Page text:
The Citizen’s Body
The yogi can only transform himself by remaining at the margin of social life. He would not be able to
loosen all his joints in yoga poses a more stressful environment. The citizen is someone who accepts that his body adapts itself to a lifestyle, to the demands of a culture, a profession, and the role of a parent. It seems that every form of adaptation has a price. The yogi pays a price constructing himself a space which is, in yoga poses the end, social to the extent that yoga is also a socially constructed approach. The methods that the yogi uses, the position that he occupies at the heart of a culture, had been in yoga poses development for centuries. The reference on the matter remains the model of the distinction by Pierre Bourdieu (1979), when he illustrates that the choice of a lifestyle (a habitus15) shapes the body and the social identity of an individual. The yogi defines one pole in yoga poses which the habitus adapts itself to the necessities of anatomy and physiology. At the other extreme, we have the lifestyles in yoga poses which the body dynamics are submitted to the demands of survival in yoga poses a society. To have to bend over every day to garden imposes demands on the back that no physiotherapists could recommend. Here is a personal anecdote illustrating this point.
A vignette concerning Isaac Stern. Some time ago, in yoga poses the 1970s, I went to hear violinist Isaac Stern with a friend who is a
Rolfer16 and who was trying to straighten my back. Stern was already an old man. By dint of bending over his violin, he was almost hunchback between the shoulder blades. When he stopped playing, he greeted us with a broad and charming smile, but his back did not straighten and his head remained slightly bent toward the left shoulder on which he usually rested his violin. I asked my friend if Isaac Stern would still be as good a violinist if we straightened his back. It was my impression that we were looking at an adaptation of the body that allowed for an even better playing of the violin, even if it was detrimental from a medical point of view. Not every professional violinist adapts to his instrument in yoga poses this way, but they are all in yoga poses a struggle that their way of playing might be less detrimental to their body and allow them to play as well as possible. I recall that at the end of his life, violinist Sandor Vegh, who had spent his life playing the violin in yoga poses a quartet sitting on a chair, was also incapable of completely straightening his legs when he stood up.
The laws of behavior and the mind follow modes of functioning that force the organism to adapt to those demands of the environment that cannot be managed in yoga poses a compatible way with the demands of physiology. It is precisely because the human organism is capable of managing dimensions that function differently, the human species was able to adapt to such varied natural and social contexts.17 This plasticity renders every notion of an ideal body hardly useful in yoga poses psychotherapy. An examination of the rapport between the returning blood flow in yoga poses the veins and the sitting posture provides me with the opportunity to develop this point with a few examples.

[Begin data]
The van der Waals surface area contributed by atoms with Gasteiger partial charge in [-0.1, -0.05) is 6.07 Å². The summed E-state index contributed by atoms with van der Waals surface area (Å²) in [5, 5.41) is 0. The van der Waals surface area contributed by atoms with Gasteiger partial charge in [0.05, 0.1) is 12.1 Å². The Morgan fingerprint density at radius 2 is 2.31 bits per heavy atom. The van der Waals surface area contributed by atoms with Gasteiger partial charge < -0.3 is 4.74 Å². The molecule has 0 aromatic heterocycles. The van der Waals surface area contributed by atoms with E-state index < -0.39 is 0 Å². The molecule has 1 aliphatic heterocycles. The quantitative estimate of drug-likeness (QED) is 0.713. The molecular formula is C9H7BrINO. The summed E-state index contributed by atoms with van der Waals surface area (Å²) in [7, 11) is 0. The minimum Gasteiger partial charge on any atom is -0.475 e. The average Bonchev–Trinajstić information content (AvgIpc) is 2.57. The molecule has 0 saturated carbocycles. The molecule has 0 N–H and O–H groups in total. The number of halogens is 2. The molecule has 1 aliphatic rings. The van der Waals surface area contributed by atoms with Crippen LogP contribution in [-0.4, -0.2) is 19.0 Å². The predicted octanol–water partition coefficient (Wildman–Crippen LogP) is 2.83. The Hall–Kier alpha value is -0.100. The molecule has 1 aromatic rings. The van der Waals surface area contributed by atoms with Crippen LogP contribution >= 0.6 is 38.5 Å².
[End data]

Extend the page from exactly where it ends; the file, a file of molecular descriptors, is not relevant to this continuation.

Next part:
The Return of the Venous Blood in yoga poses the Legs: Behavior and Physiology Posture and Venous Circulation
The interaction between the chair and the return of the blood via the leg veins illustrates how posture participates automatically, without conscious thought, in yoga poses the way a lifestyle influences the mechanisms of physiological regulation.
In a wide and deep river, the water flows gently. If the river abruptly narrows, and boulders impede its way, the water becomes turbulent and the flow of the rivers is slowed down. This increases the pressure of the water on the boulders. The boulders retain the deposits carried by the water, and the current slowly erodes them As for the circulation of the blood, each joint is a passage of this type.
A European, accustomed to eating sitting on a chair, soon enters in yoga poses contact with this particularity when he arrives in yoga poses Japan and sits on the floor with his buttocks on his heels. Unless his joints are particularly (for a European) flexible, he will soon experience pain in yoga poses his legs. When he unfolds them to stretch, his legs will be numb and almost without sensation. He then has the impression that his legs and feet have become a formless tingling mass. After having moved his legs, he gradually acquires the impression of reappropriating them They return to their usual state. This individual suffered from having placed himself in yoga poses a position for which his venous circulation is not adapted. The folding of his knees and the compression of the muscular tissues of the leg seriously slowed down the venous circulation. Movement, stretching the muscles, opening the joints, breathing deeply, and massage are all ways to stimulate the circulation of the blood so that it might take up its habitual functioning. This example also illustrates that a lifestyle influences the adaptation of circulation to a postural repertoire. The Japanese generally do not have this kind of problem when they eat sitting on the floor, legs folded, feet under the pelvis.